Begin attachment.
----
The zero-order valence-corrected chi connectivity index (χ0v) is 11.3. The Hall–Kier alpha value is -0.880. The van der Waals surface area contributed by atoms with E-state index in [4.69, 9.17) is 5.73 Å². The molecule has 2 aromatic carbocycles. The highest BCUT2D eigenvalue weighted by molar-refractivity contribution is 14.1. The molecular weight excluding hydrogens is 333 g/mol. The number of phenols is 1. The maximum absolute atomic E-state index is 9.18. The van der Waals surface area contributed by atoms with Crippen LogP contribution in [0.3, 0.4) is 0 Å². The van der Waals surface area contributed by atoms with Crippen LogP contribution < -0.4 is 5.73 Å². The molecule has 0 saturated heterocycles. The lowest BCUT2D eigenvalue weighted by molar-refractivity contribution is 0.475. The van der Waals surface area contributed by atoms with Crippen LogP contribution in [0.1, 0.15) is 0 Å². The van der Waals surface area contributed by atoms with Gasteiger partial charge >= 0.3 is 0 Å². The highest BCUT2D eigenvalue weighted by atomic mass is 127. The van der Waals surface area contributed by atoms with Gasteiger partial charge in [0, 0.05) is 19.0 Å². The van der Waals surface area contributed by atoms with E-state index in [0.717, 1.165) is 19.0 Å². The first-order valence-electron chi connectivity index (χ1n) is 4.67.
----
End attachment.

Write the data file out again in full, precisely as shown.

The zero-order valence-corrected chi connectivity index (χ0v) is 11.3. The Hall–Kier alpha value is -0.880. The van der Waals surface area contributed by atoms with E-state index in [4.69, 9.17) is 5.73 Å². The molecule has 2 aromatic carbocycles. The highest BCUT2D eigenvalue weighted by molar-refractivity contribution is 14.1. The molecular weight excluding hydrogens is 333 g/mol. The number of phenols is 1. The maximum absolute atomic E-state index is 9.18. The van der Waals surface area contributed by atoms with Crippen LogP contribution in [0.3, 0.4) is 0 Å². The van der Waals surface area contributed by atoms with Crippen LogP contribution < -0.4 is 5.73 Å². The molecule has 0 saturated heterocycles. The lowest BCUT2D eigenvalue weighted by molar-refractivity contribution is 0.475. The van der Waals surface area contributed by atoms with Crippen LogP contribution in [0.1, 0.15) is 0 Å². The van der Waals surface area contributed by atoms with Gasteiger partial charge >= 0.3 is 0 Å². The highest BCUT2D eigenvalue weighted by atomic mass is 127. The van der Waals surface area contributed by atoms with Gasteiger partial charge in [0, 0.05) is 19.0 Å². The van der Waals surface area contributed by atoms with E-state index in [0.717, 1.165) is 19.0 Å². The first-order valence-electron chi connectivity index (χ1n) is 4.67.